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Author: Malcolm Campbell

Short comings of the RMA

Dear Simon, I am back from rushing to move my livestock. However, they are still alive; not like the insects, birds, amphibians, fish and especially the ducks, eels and even an Australian couple where their deaths can be traced back to manmade poisons. As you will be well aware, regarding the Resource Management Act (RMA) Section 5, the purpose of the Act is to “Safeguard the Life Supporting Capacity of the Air, Soil, Water and Eco Systems, and Avoiding, Remedying or Mitigating any Adverse Effects of Activities on the Environment.” That is a mouthful, but straightforward all the same. There...

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Short comings of the RMA

Remember Tadpoles for Sale? I am going back in history to demonstrate that general conditions in the environment were not extremely disastrous fifty years ago. Now I am sure you will recall some of the happy days at school when children used to bring all sorts of objects and creatures to school to show the teacher. I am not talking about ‘The Law’, I am looking at The Environment, at some simple things in my primary school days. In the Spring, many children brought tadpoles to school, so many in fact that the teacher ran out of jars and had to plead, ‘no more tadpoles please.’ This scenario...

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Only a little – more is deadly

There are high levels of aluminium in most New Zealand soils and aluminium is like a man or woman with loose morals, quite happy to bond with other elements and in this case, very happy to hitch up to phosphate making it unavailable, just locked up in the soil. In technical terms, the product of phosphorus and aluminium creates a mineral called variscite. The naturally occurring variscite can be used for trinket-type jewellery but has no other apparent value. Interestingly, variscite in Latin terminology is uncountable, which really means the mineral is not easily made available for use. So...

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Without sunshine, soil and water there is nothing

Much has been written in the previous two items number twenty-one and twenty-two, about heavy applications of phosphate fertiliser. In bygone years, it was credited as being the backbone of New Zealand agricultural production. But how much is enough and how much is too much? In 2005, Waikato Regional Council released a report titled, THE CONDITION OF RURAL SOIL AND WATER IN THE WAIKATO REGION – Sub heading RISKS AND OPPORTUNITIES. This extensive report ran to fifty-four pages of detailed information about what is happening in our waterways, groundwater, our soils, and the effects of...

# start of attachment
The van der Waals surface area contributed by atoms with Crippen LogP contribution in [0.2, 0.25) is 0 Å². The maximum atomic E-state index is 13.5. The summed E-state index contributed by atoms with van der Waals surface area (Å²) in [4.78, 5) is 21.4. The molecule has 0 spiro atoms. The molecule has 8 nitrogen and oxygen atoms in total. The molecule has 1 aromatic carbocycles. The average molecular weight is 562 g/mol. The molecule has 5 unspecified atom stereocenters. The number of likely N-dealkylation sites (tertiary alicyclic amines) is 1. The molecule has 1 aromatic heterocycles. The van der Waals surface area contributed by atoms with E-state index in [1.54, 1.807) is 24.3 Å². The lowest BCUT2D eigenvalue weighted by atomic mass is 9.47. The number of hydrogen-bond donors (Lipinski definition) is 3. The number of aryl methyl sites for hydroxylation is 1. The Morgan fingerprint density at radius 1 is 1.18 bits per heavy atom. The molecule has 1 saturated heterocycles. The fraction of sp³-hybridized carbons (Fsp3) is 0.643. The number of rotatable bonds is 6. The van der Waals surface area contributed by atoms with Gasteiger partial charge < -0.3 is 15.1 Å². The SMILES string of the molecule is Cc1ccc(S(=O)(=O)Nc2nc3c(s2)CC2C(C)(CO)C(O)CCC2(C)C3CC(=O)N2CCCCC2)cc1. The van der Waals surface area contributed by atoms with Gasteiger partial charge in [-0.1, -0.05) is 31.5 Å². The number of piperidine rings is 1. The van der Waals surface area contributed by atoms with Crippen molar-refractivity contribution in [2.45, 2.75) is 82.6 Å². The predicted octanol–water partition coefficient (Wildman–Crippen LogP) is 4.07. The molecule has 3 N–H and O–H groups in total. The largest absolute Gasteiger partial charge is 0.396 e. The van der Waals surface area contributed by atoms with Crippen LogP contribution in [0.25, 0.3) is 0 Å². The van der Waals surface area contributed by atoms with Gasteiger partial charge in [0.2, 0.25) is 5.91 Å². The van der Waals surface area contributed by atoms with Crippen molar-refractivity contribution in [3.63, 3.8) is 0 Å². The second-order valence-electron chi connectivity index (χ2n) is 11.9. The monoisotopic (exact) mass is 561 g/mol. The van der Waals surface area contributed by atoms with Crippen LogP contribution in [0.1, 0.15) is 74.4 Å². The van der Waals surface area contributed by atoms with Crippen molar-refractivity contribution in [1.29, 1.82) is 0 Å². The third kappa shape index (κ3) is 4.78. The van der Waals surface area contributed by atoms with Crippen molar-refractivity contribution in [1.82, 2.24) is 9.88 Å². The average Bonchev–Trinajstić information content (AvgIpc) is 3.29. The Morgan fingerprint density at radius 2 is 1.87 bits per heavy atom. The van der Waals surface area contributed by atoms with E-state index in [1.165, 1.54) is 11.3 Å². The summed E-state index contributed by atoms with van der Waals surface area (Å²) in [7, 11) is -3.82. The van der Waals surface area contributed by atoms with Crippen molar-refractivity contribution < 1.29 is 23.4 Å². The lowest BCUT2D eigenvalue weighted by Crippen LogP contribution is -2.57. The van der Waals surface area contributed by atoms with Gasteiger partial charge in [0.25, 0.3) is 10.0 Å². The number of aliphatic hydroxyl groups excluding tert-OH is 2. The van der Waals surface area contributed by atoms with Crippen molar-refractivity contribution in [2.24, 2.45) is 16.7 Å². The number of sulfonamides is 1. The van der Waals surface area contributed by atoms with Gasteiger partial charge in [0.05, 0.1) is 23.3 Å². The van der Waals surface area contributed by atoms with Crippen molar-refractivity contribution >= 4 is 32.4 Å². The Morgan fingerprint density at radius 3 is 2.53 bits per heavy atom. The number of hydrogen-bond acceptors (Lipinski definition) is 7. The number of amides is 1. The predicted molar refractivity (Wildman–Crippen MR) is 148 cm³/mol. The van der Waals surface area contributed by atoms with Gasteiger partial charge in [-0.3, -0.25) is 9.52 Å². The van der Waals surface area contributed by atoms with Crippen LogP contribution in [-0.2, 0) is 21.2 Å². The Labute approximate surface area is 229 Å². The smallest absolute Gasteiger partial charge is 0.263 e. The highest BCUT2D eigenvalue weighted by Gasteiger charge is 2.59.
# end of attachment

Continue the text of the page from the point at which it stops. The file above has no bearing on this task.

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It all remains in the soil – super phosphate.

In that period our operations were entirely self-contained, it was never necessary to buy in extra feed or seek off farm grazing for our stock. However at times feed was bought in. Ha, a contradiction, not really, sometimes farmers have the season they dream about, it rains when required, the sun shines as required and with loads of feed the same farmers decide to put the surplus into hay to sell for extra income. Ha, again, when many farmers make this surplus hay, the price falls accordingly with the hay bales at rock bottom prices. My father was a canny trader and bought some of this hay,...

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Zero result – a waste of time and money

For a time, we reverted to using the waste from the broiler chicken sheds. This worked fairly well. However, when employing milkers and other people on the farm, it is important to have them put their views forward and to take their views into consideration. At this time, we were constantly reminded in farming journals to get your Olsen P levels up to produce optimum pasture. Generally, any people employed wanted to see more and more phosphate poured on.    As a result, it was decided in 1991 to run yet another extensive experiment. One ton of super phosphate was collected...

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Heaven sent conditioner from Taupo eruption

We have established that a great blanket of mineralised soil arrived over the land we later farmed. This soil was identified as coming from the Taupo Eruption 1800 years ago and had been thrown or blown over 150km. An estimation puts the weight of soil at 1.3 to 1.7 tonnes per cubic metre. Taking 1.5 tonnes per cubic metre as an average, and in the compacted state on our property, this layer at 200 mm deep, every 5 square metres had 1.5 tonnes deposited on it. These are mind-bending figures because one hectare at 10,000 square metres received 2,000 tonnes. Our farm of two hundred...

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